For my undergraduate education, I applied to only one college, College of the Atlantic. COA was the first U.S. college to focus on the relationship between humans and the environment – it’s “for idealists with elbow grease.” Well, that is me in a nut shell. I strive for a better world, one where we are kinder to each other and our planet. However, I do not shy away from hard work and “Persistence” is my middle name. I truly believe EEANM has the potential, with your support, to embed environmental literacy across New Mexico, and I will work hard to make this happen.
4) I understand what it takes to be an environmental educator.
I feel honored to have had the opportunity to teach over 20,000 of New Mexico’s youth, mostly in multi-day outdoor education programs. I know what it’s like to wake up in the morning and look forward to being outside with youth. I also know what it’s like to be physically and emotionally exhausted at the end of the day from the pressures of being the one responsible for little lives out-of-doors. I hope to find ways to support you and your work, which I value very much.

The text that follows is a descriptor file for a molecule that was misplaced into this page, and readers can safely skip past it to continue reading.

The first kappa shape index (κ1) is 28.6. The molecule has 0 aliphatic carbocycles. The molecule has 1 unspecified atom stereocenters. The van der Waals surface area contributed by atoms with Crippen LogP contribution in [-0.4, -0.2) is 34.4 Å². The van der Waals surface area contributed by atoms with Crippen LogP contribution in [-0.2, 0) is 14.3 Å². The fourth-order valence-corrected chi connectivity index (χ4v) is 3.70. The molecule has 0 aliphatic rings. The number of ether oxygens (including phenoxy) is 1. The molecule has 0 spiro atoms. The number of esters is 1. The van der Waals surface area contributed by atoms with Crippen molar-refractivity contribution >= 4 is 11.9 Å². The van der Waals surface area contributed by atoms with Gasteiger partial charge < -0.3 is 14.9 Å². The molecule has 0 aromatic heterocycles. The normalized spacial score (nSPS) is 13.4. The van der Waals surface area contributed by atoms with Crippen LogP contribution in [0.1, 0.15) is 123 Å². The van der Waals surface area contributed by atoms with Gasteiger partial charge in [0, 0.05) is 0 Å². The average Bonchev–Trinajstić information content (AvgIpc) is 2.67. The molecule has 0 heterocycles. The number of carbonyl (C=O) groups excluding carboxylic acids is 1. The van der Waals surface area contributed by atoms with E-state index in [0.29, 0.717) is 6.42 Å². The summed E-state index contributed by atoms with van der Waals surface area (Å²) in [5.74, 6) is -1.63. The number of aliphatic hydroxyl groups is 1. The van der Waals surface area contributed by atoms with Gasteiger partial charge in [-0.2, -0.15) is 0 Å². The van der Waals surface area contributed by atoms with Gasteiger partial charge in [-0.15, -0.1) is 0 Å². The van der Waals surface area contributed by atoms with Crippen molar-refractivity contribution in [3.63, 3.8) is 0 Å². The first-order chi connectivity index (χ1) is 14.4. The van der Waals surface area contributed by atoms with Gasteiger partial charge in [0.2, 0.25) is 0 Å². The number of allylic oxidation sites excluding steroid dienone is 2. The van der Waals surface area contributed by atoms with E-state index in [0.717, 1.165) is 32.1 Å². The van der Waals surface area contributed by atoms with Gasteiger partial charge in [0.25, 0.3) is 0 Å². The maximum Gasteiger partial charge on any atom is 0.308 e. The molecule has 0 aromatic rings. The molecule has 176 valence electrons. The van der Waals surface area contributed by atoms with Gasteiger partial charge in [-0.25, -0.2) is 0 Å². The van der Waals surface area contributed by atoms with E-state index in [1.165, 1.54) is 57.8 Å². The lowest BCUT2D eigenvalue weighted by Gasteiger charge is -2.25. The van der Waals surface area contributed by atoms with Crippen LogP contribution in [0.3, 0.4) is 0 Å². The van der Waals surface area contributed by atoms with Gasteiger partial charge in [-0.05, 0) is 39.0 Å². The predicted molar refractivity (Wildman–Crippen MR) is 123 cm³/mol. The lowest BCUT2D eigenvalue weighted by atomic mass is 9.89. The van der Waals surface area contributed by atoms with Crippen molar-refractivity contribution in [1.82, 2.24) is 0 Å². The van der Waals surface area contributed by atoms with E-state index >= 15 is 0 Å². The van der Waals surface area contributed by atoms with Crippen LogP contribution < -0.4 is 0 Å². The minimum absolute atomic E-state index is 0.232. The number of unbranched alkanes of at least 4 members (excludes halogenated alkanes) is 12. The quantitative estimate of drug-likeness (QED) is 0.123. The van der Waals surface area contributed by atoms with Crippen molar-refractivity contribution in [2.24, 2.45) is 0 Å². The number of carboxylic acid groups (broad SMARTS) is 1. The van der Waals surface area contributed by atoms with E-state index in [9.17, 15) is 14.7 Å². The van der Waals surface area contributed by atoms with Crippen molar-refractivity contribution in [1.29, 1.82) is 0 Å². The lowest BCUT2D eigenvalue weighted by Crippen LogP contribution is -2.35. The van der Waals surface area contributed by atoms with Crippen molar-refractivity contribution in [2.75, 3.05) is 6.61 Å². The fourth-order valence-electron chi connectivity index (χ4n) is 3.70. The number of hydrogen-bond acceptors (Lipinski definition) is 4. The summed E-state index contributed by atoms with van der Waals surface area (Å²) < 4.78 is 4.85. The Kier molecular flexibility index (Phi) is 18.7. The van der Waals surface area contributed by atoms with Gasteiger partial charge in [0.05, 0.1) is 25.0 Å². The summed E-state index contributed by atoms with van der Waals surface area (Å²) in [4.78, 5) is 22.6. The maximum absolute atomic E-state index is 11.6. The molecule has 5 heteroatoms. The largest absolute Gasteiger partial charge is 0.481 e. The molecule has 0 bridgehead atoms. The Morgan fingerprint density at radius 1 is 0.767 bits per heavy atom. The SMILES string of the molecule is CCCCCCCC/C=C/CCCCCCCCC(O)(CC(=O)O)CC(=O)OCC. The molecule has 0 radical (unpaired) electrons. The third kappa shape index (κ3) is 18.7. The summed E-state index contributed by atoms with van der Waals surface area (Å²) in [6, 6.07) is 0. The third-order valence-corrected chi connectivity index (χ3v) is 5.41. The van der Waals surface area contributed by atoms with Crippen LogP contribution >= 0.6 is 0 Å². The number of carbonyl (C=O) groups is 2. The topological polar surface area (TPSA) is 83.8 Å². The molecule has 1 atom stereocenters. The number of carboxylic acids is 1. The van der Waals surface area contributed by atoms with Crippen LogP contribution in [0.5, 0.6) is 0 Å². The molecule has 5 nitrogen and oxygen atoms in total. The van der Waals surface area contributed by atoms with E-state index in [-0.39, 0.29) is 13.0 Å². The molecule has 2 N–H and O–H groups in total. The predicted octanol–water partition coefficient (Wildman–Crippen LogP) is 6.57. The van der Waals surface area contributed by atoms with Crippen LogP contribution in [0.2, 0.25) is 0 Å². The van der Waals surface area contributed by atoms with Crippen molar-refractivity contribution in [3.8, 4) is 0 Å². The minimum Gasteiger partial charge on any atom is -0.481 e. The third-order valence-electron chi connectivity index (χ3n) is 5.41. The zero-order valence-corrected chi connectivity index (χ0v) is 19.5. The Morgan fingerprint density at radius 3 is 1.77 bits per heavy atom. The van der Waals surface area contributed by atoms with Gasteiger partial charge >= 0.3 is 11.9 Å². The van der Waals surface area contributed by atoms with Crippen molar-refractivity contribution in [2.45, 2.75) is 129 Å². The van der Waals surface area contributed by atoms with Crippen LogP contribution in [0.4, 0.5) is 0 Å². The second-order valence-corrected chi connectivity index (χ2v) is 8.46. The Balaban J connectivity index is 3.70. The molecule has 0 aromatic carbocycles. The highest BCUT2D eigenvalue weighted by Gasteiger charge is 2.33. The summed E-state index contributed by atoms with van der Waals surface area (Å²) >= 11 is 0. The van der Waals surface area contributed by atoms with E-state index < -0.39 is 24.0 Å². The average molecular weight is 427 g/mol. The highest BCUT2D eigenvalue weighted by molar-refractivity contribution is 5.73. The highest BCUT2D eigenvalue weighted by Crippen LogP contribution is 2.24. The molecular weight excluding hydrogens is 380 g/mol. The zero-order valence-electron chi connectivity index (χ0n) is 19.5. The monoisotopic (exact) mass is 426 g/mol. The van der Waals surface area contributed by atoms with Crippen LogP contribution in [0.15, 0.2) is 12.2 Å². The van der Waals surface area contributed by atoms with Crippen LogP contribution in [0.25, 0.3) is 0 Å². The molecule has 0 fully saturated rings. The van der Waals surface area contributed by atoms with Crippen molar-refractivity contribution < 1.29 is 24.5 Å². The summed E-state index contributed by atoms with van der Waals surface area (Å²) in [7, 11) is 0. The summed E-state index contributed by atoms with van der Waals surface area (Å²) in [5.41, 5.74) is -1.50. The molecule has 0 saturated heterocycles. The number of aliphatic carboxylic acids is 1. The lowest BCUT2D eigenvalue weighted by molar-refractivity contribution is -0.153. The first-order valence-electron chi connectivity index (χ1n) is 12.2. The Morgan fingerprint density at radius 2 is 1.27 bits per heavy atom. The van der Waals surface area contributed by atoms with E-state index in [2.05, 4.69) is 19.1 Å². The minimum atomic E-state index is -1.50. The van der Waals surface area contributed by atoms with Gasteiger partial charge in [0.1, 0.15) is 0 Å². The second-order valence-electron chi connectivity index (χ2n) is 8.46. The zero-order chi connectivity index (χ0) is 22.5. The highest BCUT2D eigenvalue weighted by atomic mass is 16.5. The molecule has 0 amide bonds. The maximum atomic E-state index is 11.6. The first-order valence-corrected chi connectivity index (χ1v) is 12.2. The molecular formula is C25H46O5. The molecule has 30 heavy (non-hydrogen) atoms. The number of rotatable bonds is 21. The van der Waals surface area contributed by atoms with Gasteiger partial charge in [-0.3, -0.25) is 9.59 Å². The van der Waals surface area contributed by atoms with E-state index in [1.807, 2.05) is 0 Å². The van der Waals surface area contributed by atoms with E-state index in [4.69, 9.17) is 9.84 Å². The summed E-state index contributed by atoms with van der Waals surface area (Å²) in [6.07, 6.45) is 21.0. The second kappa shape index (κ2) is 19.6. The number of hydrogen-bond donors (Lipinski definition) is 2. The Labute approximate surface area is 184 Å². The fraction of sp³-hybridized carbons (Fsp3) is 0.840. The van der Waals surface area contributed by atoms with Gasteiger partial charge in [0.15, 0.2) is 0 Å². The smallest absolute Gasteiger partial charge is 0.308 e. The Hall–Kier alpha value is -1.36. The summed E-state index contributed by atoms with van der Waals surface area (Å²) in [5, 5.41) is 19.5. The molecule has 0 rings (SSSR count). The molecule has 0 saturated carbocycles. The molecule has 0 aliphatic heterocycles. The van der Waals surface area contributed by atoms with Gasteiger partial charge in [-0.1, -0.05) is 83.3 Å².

5) In each of my interactions, I strive for integrity and compassion.
To leave the world a better place, it must begin with our interactions with and support of one another.
The Environmental Education Association of New Mexico is not one person or even a handful of people; EEANM is all of us and all that we collectively offer to promote quality environmental education in our great state.
We need you and your support to realize this vision.
You have my promise that I will strive to reach out to you and support the great work you are accomplishing.
Your support, through an EEANM membership or donation, will go a long way towards creating an environmentally literate citizenry. Please consider a membership at the $50 level and I promise that your support will be leveraged to its maximum potential. I look forward to working with each of you more in the future.
Yours in promoting quality environmental education statewide,